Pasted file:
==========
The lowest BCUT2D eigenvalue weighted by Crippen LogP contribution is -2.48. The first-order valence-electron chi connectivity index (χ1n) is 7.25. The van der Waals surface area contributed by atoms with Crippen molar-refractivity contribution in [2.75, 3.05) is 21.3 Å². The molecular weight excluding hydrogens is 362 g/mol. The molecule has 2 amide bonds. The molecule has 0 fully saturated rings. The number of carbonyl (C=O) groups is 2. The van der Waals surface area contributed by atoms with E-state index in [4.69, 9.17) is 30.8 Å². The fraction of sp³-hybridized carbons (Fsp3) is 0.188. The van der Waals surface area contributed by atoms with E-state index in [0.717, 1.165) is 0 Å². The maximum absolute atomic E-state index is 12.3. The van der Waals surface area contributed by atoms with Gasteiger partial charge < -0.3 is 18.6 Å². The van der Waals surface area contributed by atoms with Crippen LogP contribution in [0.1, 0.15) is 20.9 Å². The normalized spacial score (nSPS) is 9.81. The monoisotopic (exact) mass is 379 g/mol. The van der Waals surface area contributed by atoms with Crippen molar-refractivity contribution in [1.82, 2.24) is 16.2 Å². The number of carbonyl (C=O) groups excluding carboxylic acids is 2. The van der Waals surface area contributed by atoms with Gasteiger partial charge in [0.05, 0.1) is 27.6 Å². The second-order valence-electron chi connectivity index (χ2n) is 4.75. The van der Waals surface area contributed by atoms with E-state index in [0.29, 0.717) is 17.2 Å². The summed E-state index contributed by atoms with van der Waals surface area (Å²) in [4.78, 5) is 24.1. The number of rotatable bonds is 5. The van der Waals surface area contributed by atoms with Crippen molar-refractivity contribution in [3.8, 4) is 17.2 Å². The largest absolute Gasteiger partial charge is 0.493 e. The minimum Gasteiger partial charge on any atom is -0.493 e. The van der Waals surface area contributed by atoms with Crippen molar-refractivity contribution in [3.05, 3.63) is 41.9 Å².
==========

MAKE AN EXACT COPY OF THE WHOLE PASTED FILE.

The lowest BCUT2D eigenvalue weighted by Crippen LogP contribution is -2.48. The first-order valence-electron chi connectivity index (χ1n) is 7.25. The van der Waals surface area contributed by atoms with Crippen molar-refractivity contribution in [2.75, 3.05) is 21.3 Å². The molecular weight excluding hydrogens is 362 g/mol. The molecule has 2 amide bonds. The molecule has 0 fully saturated rings. The number of carbonyl (C=O) groups is 2. The van der Waals surface area contributed by atoms with E-state index in [4.69, 9.17) is 30.8 Å². The fraction of sp³-hybridized carbons (Fsp3) is 0.188. The van der Waals surface area contributed by atoms with E-state index in [0.717, 1.165) is 0 Å². The maximum absolute atomic E-state index is 12.3. The van der Waals surface area contributed by atoms with Gasteiger partial charge < -0.3 is 18.6 Å². The van der Waals surface area contributed by atoms with Crippen LogP contribution in [0.1, 0.15) is 20.9 Å². The normalized spacial score (nSPS) is 9.81. The monoisotopic (exact) mass is 379 g/mol. The van der Waals surface area contributed by atoms with Crippen molar-refractivity contribution in [1.82, 2.24) is 16.2 Å². The number of carbonyl (C=O) groups excluding carboxylic acids is 2. The van der Waals surface area contributed by atoms with Gasteiger partial charge in [0.05, 0.1) is 27.6 Å². The second-order valence-electron chi connectivity index (χ2n) is 4.75. The van der Waals surface area contributed by atoms with E-state index in [0.29, 0.717) is 17.2 Å². The summed E-state index contributed by atoms with van der Waals surface area (Å²) in [4.78, 5) is 24.1. The number of rotatable bonds is 5. The van der Waals surface area contributed by atoms with Crippen molar-refractivity contribution in [3.8, 4) is 17.2 Å². The largest absolute Gasteiger partial charge is 0.493 e. The minimum Gasteiger partial charge on any atom is -0.493 e. The van der Waals surface area contributed by atoms with Crippen molar-refractivity contribution in [3.05, 3.63) is 41.9 Å².